We can still see this concerto relevant in today’s popular culture:

The third movement is used twice in Paul Thomas Anderson’s 2007 film “There Will Be Blood,” including the end credits.

In “Smilla’s Sense of Snow” by Peter Høeg, Smilla, the protagonist says “I cry because in the universe there is something as beautiful as Kremer playing Brahms’s violin concerto”.

The violin entrance in the first movement is sampled extensively in Alicia Keys’s 2004 song, “Karma.”

Pitcairn will be performing the concerto on her world famous “Mendelsohn” Red Violin — a Stradivarius violin that dates from 1720 and is one of if not the finest playing examples left in existence from that famous era.

There will be a private concert and soiree the week of the concert. Stay tuned for more details and a chance to experience the Red Violin up close and personal in an intimate setting.

7 p.m. Saturday, May 11 The Susanville Symphony Pops Concert, United Methodist Church

Ben Wade, artistic director and conductor of the Susanville Symphony, leads the orchestra during its annual Pops Concert.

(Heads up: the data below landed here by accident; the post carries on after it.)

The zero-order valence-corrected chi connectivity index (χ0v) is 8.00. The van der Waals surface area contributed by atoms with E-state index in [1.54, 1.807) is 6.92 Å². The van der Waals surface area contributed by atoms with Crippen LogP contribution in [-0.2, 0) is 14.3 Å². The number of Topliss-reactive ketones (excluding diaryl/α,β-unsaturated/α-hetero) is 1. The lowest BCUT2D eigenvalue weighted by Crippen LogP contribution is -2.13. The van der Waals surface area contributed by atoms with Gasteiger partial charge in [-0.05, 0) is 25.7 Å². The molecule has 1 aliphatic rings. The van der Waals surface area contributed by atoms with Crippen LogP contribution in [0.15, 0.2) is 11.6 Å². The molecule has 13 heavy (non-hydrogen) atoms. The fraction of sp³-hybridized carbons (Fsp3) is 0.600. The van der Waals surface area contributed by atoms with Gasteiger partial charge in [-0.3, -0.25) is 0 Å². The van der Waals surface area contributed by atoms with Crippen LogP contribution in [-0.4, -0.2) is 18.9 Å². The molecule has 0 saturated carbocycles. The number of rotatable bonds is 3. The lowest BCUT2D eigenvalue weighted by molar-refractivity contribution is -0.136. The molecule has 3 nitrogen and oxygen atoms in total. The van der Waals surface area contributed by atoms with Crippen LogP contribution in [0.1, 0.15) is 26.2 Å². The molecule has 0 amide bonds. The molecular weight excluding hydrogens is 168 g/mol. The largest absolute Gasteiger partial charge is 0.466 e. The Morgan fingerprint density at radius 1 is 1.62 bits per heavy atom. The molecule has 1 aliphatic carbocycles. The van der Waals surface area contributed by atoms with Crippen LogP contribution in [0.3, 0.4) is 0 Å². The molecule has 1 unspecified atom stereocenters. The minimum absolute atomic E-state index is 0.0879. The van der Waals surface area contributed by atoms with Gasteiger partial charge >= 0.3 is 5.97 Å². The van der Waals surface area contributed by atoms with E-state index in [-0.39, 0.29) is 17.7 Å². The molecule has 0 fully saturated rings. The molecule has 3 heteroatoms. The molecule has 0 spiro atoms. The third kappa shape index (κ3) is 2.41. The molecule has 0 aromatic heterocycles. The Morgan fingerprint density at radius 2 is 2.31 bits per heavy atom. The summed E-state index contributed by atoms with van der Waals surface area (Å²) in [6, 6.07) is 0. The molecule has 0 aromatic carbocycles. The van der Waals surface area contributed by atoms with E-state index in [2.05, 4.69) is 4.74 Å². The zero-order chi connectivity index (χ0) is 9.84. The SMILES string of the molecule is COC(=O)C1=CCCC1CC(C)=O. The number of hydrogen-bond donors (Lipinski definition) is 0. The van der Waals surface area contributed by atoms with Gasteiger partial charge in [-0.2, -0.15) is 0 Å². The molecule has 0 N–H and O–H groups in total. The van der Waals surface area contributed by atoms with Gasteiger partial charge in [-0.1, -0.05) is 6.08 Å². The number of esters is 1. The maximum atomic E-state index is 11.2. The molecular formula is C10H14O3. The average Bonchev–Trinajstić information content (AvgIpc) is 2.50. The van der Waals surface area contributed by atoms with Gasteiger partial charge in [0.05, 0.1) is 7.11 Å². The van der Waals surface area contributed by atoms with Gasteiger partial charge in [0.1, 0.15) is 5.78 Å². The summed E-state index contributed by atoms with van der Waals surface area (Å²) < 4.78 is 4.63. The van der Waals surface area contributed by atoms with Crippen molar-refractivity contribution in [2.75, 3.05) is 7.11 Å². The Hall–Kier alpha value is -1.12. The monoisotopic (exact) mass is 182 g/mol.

As we wrap up our 20th season, we bring you an evening of Audience Choice selected works. Representing many of our season’s past, these songs have been performed before. Do you remember our first season when we played “Procession of the Sardar?” What about Tchaikovsky’s “Marshe Slav” (a piece I ghost conducted on CBS Survivor).

We want to hear from you for more of your favorites. Send me an email, write a note in your program and hand to me after the concert or check social media and Facebook for several audience polls we will be sharing with you. We want to play what you want us to play in this concert.

Ensure you have a seat
Purchase Susanville Symphony season tickets today. Even if you don’t think you can attend all of our concerts, your donation will be worth every penny. As our audience in recent years has increased, we want you to have a guaranteed seat. The only way to do that is to purchase season tickets. They start at $125 for silver members. Ask yourself these questions: Do you support the arts? What are you doing to keep the Susanville Symphony alive and well for the next two decades?